support Her Bright Skies + Lights In Reverse
author TL date 06/02/09 venue The Rock, Copenhagen, DEN

"Anoother niiiiiiight, at the roooooock" - I feel like the Polar Bear Club song is becoming the soundtrack to my life, as my compadre Jimmie and I make our way to that rock club most popular amongst Danish people with strange hair styles and a thirst for cheap beer. Tonight is the night when I finally get to see Adept headline a show in Denmark, something I've been wishing for the Swedes to do ever since I got into them on their early material, however, their growing has only made this show look all the better, since it has enabled them to bring Her Bright Skies with them, and furthermore to enlist the support of local boys Lights In Reverse. A night of Scandinavian screamfests it is then, and the turnout crowding The Rock's floor looks accordingly, with scenester-looking types making out the majority - something I say with no contempt whatsoever, as many of them are friendly and familiar faces by now - All in all something that makes for a pretty good atmosphere before things take off, wouldn't you think?

Lights In Reverse

There's no point in hiding it, Lights In Reverse is a band I'm more familiar with than most, largely due to their singer Jesper being a friend of mine, and as he reads this, it will be his 21st birthday, so first and foremost, a big congratulations to him. Fortunately he will likely look back on this gig as a good improvement over the last one his band played here, as the crowd is almost twice the size, and as he has the honor of supporting what I know is one of his favourite bands. This shows as him and his friends come on stage, and if I wrote last time that they looked like they enjoyed themselves, this time they look like they're positively bursting. The response to the forthcoming post hardcore of their songs, both old and new is still more cautious and curious than it is in any way rapturous, but the boys take it in stride, being all smileys and movement for the duration of their set, and even bringing on a guest vocalist for one of their 'old' tracks - one who rips up the stage for a verse or two, in a considerably more oldschool, manic Glassjaw-ish manner, than the otherwise modern-scenecore appearance of the band itself. However, let the criticism begin; Because while four out of five band members are flying about with all the joy of the world, the one guitarist, Peter, is taking a somewhat more cautious approach, settling for the odd calculated headbang in between his parts. It's not a big deal, only really made noticable in the contrast from the more wild movement of the other guys, but it's one of a few minor issues that combine in bringing the show down a bit. One for instance being that Jesper's vocals are quite a mixed pleasure to experience. His croaky screams are excellent, having a sound far from generic and leaving every word clearly pronounced so that one can actually make out the lyrics. His cleans however, still need a pile of work, as their delivery is equally far from smooth sailing, especially in the more highly pitched departments. Then of course, LIR are clearly an outfit who seem to live by the belief that putting on a good show can be a priority in itself, and one to which sounding spot on can take a close second place, yet still a second place, and as the support slot they have, comes with sound in which both the cleaner guitar parts and vocals could've been more clear, the overall experience becomes more that of a good time with all the small chinks of a small local band still working on perfecting their sound, than that of a prime time contender. But then for a bottom slot, isn't that really optimally what you'd want?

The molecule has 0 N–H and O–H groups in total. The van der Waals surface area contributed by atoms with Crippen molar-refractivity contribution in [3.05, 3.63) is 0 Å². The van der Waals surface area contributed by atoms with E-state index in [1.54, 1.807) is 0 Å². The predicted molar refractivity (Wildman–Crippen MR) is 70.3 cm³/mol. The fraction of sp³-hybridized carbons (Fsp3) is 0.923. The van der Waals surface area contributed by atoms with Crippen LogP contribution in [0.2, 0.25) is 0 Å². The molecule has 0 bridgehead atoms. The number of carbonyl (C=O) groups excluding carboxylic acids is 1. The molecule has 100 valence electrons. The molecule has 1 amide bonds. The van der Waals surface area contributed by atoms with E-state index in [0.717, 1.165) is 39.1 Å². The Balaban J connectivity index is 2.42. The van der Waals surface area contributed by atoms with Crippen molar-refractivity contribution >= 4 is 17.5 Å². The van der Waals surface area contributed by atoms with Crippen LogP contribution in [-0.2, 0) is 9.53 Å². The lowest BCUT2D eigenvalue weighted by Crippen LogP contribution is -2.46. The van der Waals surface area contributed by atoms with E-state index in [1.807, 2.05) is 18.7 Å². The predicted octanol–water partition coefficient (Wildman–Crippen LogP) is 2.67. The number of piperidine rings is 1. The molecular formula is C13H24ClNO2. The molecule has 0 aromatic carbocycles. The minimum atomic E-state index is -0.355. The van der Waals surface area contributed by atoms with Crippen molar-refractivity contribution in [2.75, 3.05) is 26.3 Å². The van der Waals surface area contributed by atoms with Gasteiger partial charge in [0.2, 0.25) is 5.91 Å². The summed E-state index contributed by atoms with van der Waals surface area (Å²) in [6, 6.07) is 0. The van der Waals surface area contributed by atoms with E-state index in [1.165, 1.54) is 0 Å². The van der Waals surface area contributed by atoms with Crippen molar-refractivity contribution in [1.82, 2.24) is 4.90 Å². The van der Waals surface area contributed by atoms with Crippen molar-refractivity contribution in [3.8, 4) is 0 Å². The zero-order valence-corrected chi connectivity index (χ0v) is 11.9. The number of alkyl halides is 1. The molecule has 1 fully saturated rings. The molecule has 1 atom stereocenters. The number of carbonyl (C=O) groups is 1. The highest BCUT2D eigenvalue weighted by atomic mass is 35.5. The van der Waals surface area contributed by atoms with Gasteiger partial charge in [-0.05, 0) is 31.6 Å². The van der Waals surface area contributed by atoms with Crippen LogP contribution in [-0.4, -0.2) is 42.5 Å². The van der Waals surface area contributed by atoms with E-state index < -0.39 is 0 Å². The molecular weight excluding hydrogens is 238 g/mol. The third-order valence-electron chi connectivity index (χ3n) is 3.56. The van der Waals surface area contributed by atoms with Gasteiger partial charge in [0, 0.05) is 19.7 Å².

Click here to se an extra gallery of Lights In Reverse, courtesy of Munzer Hodayfa

Her Bright Skies